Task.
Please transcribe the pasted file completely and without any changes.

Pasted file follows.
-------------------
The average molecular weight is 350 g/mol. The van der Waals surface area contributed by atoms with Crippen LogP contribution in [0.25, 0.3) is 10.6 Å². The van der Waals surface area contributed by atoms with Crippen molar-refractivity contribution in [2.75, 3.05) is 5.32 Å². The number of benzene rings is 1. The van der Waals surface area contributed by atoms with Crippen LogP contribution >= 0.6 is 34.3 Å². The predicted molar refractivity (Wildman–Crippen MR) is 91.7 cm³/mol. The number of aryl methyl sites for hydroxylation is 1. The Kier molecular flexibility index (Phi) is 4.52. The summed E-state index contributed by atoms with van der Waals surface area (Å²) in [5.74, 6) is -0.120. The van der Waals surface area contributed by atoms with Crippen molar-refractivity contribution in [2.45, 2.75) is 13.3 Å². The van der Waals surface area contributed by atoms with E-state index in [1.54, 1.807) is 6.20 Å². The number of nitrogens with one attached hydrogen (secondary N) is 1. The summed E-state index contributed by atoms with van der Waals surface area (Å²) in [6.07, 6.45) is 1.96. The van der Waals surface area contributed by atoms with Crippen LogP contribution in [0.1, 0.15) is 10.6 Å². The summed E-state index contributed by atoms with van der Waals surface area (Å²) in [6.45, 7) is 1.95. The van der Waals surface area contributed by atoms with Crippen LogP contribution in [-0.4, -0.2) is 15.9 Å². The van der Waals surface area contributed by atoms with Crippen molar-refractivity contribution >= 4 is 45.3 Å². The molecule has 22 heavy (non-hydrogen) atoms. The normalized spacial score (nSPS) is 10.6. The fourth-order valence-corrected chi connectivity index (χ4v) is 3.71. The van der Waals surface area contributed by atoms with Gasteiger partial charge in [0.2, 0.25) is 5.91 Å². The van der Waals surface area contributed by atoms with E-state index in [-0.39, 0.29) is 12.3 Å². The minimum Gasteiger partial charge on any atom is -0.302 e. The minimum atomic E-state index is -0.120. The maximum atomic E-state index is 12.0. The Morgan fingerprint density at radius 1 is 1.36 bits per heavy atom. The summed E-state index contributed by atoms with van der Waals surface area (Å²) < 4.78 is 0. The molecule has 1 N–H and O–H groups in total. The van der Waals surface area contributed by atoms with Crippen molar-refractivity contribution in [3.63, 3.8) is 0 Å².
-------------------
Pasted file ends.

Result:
The average molecular weight is 350 g/mol. The van der Waals surface area contributed by atoms with Crippen LogP contribution in [0.25, 0.3) is 10.6 Å². The van der Waals surface area contributed by atoms with Crippen molar-refractivity contribution in [2.75, 3.05) is 5.32 Å². The number of benzene rings is 1. The van der Waals surface area contributed by atoms with Crippen LogP contribution >= 0.6 is 34.3 Å². The predicted molar refractivity (Wildman–Crippen MR) is 91.7 cm³/mol. The number of aryl methyl sites for hydroxylation is 1. The Kier molecular flexibility index (Phi) is 4.52. The summed E-state index contributed by atoms with van der Waals surface area (Å²) in [5.74, 6) is -0.120. The van der Waals surface area contributed by atoms with Crippen molar-refractivity contribution in [2.45, 2.75) is 13.3 Å². The van der Waals surface area contributed by atoms with E-state index in [1.54, 1.807) is 6.20 Å². The number of nitrogens with one attached hydrogen (secondary N) is 1. The summed E-state index contributed by atoms with van der Waals surface area (Å²) in [6.07, 6.45) is 1.96. The van der Waals surface area contributed by atoms with Crippen LogP contribution in [0.1, 0.15) is 10.6 Å². The summed E-state index contributed by atoms with van der Waals surface area (Å²) in [6.45, 7) is 1.95. The van der Waals surface area contributed by atoms with Crippen LogP contribution in [-0.4, -0.2) is 15.9 Å². The van der Waals surface area contributed by atoms with Crippen molar-refractivity contribution >= 4 is 45.3 Å². The molecule has 22 heavy (non-hydrogen) atoms. The normalized spacial score (nSPS) is 10.6. The fourth-order valence-corrected chi connectivity index (χ4v) is 3.71. The van der Waals surface area contributed by atoms with Gasteiger partial charge in [0.2, 0.25) is 5.91 Å². The van der Waals surface area contributed by atoms with E-state index in [-0.39, 0.29) is 12.3 Å². The minimum Gasteiger partial charge on any atom is -0.302 e. The minimum atomic E-state index is -0.120. The maximum atomic E-state index is 12.0. The Morgan fingerprint density at radius 1 is 1.36 bits per heavy atom. The summed E-state index contributed by atoms with van der Waals surface area (Å²) < 4.78 is 0. The molecule has 1 N–H and O–H groups in total. The van der Waals surface area contributed by atoms with Crippen molar-refractivity contribution in [3.63, 3.8) is 0 Å².